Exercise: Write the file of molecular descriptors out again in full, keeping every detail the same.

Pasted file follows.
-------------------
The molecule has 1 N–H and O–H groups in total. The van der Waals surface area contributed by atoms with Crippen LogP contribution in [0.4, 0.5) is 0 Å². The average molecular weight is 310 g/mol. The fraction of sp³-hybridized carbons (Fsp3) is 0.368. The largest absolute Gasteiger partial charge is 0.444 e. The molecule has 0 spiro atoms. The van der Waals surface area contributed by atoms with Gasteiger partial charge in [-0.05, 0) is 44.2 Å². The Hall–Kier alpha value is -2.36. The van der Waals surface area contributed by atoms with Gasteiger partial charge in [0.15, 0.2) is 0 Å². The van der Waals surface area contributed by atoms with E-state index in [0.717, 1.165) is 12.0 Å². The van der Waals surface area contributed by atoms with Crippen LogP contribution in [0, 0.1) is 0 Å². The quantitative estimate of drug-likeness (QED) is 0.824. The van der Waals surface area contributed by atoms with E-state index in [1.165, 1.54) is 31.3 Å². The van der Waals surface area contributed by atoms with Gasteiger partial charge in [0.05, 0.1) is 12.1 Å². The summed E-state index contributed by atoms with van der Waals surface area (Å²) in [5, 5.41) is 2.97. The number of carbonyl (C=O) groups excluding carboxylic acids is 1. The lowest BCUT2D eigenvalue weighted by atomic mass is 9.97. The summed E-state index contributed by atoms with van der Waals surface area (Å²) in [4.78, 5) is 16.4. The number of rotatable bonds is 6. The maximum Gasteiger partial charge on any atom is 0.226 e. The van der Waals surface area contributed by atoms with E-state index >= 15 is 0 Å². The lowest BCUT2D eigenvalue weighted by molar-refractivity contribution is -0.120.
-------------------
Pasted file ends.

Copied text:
The molecule has 1 N–H and O–H groups in total. The van der Waals surface area contributed by atoms with Crippen LogP contribution in [0.4, 0.5) is 0 Å². The average molecular weight is 310 g/mol. The fraction of sp³-hybridized carbons (Fsp3) is 0.368. The largest absolute Gasteiger partial charge is 0.444 e. The molecule has 0 spiro atoms. The van der Waals surface area contributed by atoms with Gasteiger partial charge in [-0.05, 0) is 44.2 Å². The Hall–Kier alpha value is -2.36. The van der Waals surface area contributed by atoms with Gasteiger partial charge in [0.15, 0.2) is 0 Å². The van der Waals surface area contributed by atoms with E-state index in [0.717, 1.165) is 12.0 Å². The van der Waals surface area contributed by atoms with Crippen LogP contribution in [0, 0.1) is 0 Å². The quantitative estimate of drug-likeness (QED) is 0.824. The van der Waals surface area contributed by atoms with E-state index in [1.165, 1.54) is 31.3 Å². The van der Waals surface area contributed by atoms with Gasteiger partial charge in [0.05, 0.1) is 12.1 Å². The summed E-state index contributed by atoms with van der Waals surface area (Å²) in [5, 5.41) is 2.97. The number of carbonyl (C=O) groups excluding carboxylic acids is 1. The lowest BCUT2D eigenvalue weighted by atomic mass is 9.97. The summed E-state index contributed by atoms with van der Waals surface area (Å²) in [4.78, 5) is 16.4. The number of rotatable bonds is 6. The maximum Gasteiger partial charge on any atom is 0.226 e. The van der Waals surface area contributed by atoms with E-state index >= 15 is 0 Å². The lowest BCUT2D eigenvalue weighted by molar-refractivity contribution is -0.120.